Smart Matter is one of Xerox PARC's three cross-laboratory research themes. Smart Matter aims to exploit trends of miniaturization and integration of both computer hardware and micromechanical systems to build new kinds of machines. The idea is to trade computation (which is getting cheaper very fast) for physical or mechanical complexity. Some of its tenets are:
As a research area, Smart Matter explores the "white spaces" among a wide range of disciplines: distributed computing, active control, robotics, software engineering, wireless communication, low-power electronics, smart materials, and MEMS. In this talk I'll give an overview of some of the Smart Matter projects at PARC, including an "active surface" air-jet paper mover, with batch fabricated valves; a distributed modular robot; and "smart matter machine diagnostics".
John Gilbert is a Principal Scientist and Manager of the Computation and Matter Area in the Systems and Practices Laboratory at Xerox PARC. The Area's charter is to connect computer science and information technology with smart matter and systemic MEMS. Its research includes projects in PCB-based MEMS for smart surfaces, data mining for machine diagnostics, and modular distributed robotics.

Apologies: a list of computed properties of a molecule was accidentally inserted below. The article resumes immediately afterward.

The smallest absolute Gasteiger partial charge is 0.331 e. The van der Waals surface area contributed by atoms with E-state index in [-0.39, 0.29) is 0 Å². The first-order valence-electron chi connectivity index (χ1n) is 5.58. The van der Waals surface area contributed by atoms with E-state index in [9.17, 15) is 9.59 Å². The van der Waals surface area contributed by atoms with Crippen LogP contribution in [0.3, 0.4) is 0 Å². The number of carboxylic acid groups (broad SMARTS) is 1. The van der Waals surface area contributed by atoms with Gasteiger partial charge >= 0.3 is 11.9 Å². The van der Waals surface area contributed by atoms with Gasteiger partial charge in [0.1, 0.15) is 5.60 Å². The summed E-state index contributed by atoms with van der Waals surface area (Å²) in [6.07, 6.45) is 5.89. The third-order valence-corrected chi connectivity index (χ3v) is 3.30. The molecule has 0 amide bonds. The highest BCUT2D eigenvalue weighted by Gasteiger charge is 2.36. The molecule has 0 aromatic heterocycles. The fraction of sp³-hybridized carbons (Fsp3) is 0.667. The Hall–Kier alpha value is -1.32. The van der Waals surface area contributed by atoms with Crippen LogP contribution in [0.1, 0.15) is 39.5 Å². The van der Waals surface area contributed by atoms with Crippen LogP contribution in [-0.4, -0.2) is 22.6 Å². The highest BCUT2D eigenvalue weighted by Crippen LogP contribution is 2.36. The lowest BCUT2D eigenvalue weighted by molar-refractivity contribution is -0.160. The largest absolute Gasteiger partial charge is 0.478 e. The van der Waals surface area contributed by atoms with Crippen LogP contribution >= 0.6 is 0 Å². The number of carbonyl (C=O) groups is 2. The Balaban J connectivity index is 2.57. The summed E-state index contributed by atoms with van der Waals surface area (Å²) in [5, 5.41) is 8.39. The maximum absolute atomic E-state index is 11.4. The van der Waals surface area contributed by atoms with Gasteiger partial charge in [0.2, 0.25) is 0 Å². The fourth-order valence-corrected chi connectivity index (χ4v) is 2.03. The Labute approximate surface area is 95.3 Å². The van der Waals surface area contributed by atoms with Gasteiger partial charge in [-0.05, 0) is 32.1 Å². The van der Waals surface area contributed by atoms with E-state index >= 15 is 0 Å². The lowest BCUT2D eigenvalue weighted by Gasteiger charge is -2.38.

Gilbert received his PhD in Computer Science at Stanford in 1981. From 1981 to 1988 he was Assistant and Associate Professor of Computer Science at Cornell, where he was an NSF Presidential Young Investigator. In 1988 he joined Xerox PARC, where he has performed and directed research in parallel computing, computational geometry, languages and compilers for high-performance computing, and mathematical algorithms and software. Gilbert developed the sparse matrix solvers used in the commercial Matlab engineering environment; he is also the author of about 50 technical papers and a number of patents.
His web page is at http://sandbox.xerox.com/gilbert/ and he can be contacted at email@example.com.